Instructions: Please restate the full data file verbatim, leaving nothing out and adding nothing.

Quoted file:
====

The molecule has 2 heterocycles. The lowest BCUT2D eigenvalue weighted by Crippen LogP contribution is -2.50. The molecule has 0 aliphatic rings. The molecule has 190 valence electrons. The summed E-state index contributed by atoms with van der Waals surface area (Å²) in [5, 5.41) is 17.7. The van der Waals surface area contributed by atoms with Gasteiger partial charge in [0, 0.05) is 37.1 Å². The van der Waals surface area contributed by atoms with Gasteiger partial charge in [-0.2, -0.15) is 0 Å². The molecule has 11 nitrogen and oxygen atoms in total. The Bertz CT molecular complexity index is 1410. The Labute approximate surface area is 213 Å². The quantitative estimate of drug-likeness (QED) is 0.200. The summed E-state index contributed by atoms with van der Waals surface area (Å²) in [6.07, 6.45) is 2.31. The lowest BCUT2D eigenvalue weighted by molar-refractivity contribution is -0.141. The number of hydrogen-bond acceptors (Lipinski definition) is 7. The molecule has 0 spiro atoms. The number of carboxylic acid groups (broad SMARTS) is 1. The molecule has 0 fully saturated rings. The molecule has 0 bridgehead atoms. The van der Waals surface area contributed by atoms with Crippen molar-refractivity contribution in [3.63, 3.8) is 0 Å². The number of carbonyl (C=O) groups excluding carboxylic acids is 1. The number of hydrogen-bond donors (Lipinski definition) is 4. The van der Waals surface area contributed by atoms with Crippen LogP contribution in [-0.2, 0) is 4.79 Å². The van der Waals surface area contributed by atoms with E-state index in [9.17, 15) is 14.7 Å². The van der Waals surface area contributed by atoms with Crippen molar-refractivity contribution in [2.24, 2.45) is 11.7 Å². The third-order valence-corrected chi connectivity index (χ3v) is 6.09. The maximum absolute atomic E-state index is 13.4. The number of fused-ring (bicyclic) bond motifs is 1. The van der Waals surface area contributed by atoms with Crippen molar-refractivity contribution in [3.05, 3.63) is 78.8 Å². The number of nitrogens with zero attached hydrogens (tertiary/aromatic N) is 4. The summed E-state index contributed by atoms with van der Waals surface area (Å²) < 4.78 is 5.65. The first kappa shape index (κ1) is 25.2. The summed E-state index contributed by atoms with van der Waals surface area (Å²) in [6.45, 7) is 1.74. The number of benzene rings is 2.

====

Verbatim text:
The molecule has 2 heterocycles. The lowest BCUT2D eigenvalue weighted by Crippen LogP contribution is -2.50. The molecule has 0 aliphatic rings. The molecule has 190 valence electrons. The summed E-state index contributed by atoms with van der Waals surface area (Å²) in [5, 5.41) is 17.7. The van der Waals surface area contributed by atoms with Gasteiger partial charge in [0, 0.05) is 37.1 Å². The van der Waals surface area contributed by atoms with Gasteiger partial charge in [-0.2, -0.15) is 0 Å². The molecule has 11 nitrogen and oxygen atoms in total. The Bertz CT molecular complexity index is 1410. The Labute approximate surface area is 213 Å². The quantitative estimate of drug-likeness (QED) is 0.200. The summed E-state index contributed by atoms with van der Waals surface area (Å²) in [6.07, 6.45) is 2.31. The lowest BCUT2D eigenvalue weighted by molar-refractivity contribution is -0.141. The number of hydrogen-bond acceptors (Lipinski definition) is 7. The molecule has 0 spiro atoms. The number of carboxylic acid groups (broad SMARTS) is 1. The molecule has 0 fully saturated rings. The molecule has 0 bridgehead atoms. The van der Waals surface area contributed by atoms with Crippen molar-refractivity contribution in [3.63, 3.8) is 0 Å². The number of carbonyl (C=O) groups excluding carboxylic acids is 1. The number of hydrogen-bond donors (Lipinski definition) is 4. The van der Waals surface area contributed by atoms with Crippen LogP contribution in [-0.2, 0) is 4.79 Å². The van der Waals surface area contributed by atoms with E-state index in [9.17, 15) is 14.7 Å². The van der Waals surface area contributed by atoms with Crippen molar-refractivity contribution in [2.24, 2.45) is 11.7 Å². The third-order valence-corrected chi connectivity index (χ3v) is 6.09. The maximum absolute atomic E-state index is 13.4. The number of fused-ring (bicyclic) bond motifs is 1. The van der Waals surface area contributed by atoms with Crippen molar-refractivity contribution in [3.05, 3.63) is 78.8 Å². The number of nitrogens with zero attached hydrogens (tertiary/aromatic N) is 4. The summed E-state index contributed by atoms with van der Waals surface area (Å²) < 4.78 is 5.65. The first kappa shape index (κ1) is 25.2. The summed E-state index contributed by atoms with van der Waals surface area (Å²) in [6.45, 7) is 1.74. The number of benzene rings is 2.